Take the 2-minute tour ×
Stack Overflow is a question and answer site for professional and enthusiast programmers. It's 100% free.

I'm reading the Execution Context / Lexical Environment section of the ECMA 262 5 specification. It states the following: (emphasis added)

A Lexical Environment is a specification type used to define the association of Identifiers to specific variables and functions based upon the lexical nesting structure of ECMAScript code. A Lexical Environment consists of an Environment Record and a possibly null reference to an outer Lexical Environment. Usually a Lexical Environment is associated with some specific syntactic structure of ECMAScript code such as a FunctionDeclaration, a WithStatement, or a Catch clause of a TryStatement and a new Lexical Environment is created each time such code is evaluated.

I noticed that it says nothing about creating a lexical environment for Function Expressions. Is a lexical environment created for function expressions, or is one created only for function declarations? Am I missing something?

Edit: I notice that function code will have its own execution context, which is why I'm also confused why function expression is not mentioned in the lexical environment section.

share|improve this question
Because the list of examples starts with "such as", I don't think it's intended to be exhaustive. –  Pointy Feb 22 '13 at 22:41
Section 13 seems to suggest that new lexical environments are created only for function expressions with names (and not for anonymous function expressions or function declarations). But I must be interpreting it incorrectly. –  Samuel Edwin Ward Feb 22 '13 at 23:06

3 Answers 3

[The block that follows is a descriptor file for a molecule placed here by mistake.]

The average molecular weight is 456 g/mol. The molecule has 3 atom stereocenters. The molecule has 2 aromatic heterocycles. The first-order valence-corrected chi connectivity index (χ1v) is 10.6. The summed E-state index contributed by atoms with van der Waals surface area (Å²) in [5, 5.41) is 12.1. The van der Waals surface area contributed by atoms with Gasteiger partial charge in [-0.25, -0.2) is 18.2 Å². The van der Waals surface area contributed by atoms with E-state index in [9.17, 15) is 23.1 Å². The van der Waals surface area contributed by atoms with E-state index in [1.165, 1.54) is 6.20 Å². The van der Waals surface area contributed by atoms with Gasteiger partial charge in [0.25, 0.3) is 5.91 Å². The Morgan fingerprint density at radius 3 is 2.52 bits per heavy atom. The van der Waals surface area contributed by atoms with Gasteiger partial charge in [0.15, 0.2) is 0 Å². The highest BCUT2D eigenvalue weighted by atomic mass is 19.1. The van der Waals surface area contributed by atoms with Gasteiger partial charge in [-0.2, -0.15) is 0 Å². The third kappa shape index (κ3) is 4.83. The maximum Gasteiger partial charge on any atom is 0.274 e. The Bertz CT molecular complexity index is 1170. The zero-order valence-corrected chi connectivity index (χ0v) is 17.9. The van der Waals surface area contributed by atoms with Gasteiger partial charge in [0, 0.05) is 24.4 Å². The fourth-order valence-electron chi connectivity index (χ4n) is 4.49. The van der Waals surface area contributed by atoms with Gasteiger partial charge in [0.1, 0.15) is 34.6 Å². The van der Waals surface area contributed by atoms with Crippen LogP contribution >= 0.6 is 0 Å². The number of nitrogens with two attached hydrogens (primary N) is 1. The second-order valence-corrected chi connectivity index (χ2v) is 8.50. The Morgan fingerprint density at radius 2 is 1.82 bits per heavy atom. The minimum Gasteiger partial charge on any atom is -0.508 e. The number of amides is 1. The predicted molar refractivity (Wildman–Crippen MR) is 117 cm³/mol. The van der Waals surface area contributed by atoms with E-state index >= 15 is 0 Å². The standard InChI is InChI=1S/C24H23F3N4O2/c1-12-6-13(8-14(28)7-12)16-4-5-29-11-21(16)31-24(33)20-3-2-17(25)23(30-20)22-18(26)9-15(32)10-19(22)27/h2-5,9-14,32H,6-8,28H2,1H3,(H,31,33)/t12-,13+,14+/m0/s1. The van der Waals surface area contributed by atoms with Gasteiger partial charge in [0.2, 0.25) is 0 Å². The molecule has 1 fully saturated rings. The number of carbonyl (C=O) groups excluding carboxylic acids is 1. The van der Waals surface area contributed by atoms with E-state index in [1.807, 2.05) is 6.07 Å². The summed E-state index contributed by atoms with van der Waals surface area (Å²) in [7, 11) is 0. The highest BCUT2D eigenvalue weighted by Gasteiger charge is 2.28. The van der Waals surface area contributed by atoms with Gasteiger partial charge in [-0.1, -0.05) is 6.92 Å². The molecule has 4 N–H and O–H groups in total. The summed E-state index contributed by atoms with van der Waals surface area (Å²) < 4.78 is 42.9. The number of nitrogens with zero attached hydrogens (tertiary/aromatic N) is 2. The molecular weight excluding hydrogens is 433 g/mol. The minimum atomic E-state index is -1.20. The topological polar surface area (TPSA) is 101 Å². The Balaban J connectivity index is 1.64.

up vote 2 down vote accepted

Yes, every function gets (§10.4.3) its own ExecutionContext when it is called (§13.2.1). That new context is initialised with a new LexicalEnvironment (created by NewDeclarativeEnvironment, §, deriving from the [[Scope]] of the function - i.e. the LexicalEnvironment it was declared/"expressed" in (§13).

As @Pointy pointed out, the sentence you stumpled upon does not exhaustively list them: "…some [structure] such as…".

share|improve this answer

An instantiated function has a scope. It doesn't matter whether it was instantiated as part of a function declaration statement or a function instantiation expression.

(It's probably more correct to say that an instantiated function has a scope when it is called, and that every call produces a distinct scope.)

share|improve this answer

If a name is included in a FunctionExpression, that name becomes a read-only binding that shadows any outer declarations of the same name. But that binding may itself be shadowed by a formal parameter or local declaration within the function. Such a binding for the function name is only created for named FunctionExpressions and not for anonymous FunctionExpressions or FunctionDeclarations. The name binding for a FunctionDeclaration is created in the surrounding VariableEnvironment.

Here is a more detailed explantion referencing the ES5.1 spec:

There is more than one environment record associated with a function object. Whenever a function is called a new DeclarativeEnvironmentRecord is created to contain the local bindings of that particular function invocation. That record becomes both the VariableEnvironment and the initial LexicalEnvironment of the ExecutionContext that is created for that invocation. This is specified in section 10.4.3.

When this environment record is created its "outer environment" is set to the value of the [[Scope]] internal property of the function object that is being called. (line 5, 10.4.3) The outer environment provide the bindings for all non-local declarations. The [[Scope]] is set when a function object is created (see the semantics in section 13 and also 13.2). So, each distinct invocation of a specific function object has a different local environment but all invocations of that function share the same outer [[Scope]].

For most functions, the captured [[Scope]] is simply the LexicalEnvironment of the ExecutionContext that was active when the function is created. However FunctionExpressions that include an Identifier as the function name have an extra DeclarativeEnvironmentRecord insert at the head of its [[Scope]] chain. (see steps 1-3 of the third algorithm in section 13).

This extra environment record is used to capture the binding for the function name given in the FunctionExpression.

share|improve this answer

Your Answer


By posting your answer, you agree to the privacy policy and terms of service.

Not the answer you're looking for? Browse other questions tagged or ask your own question.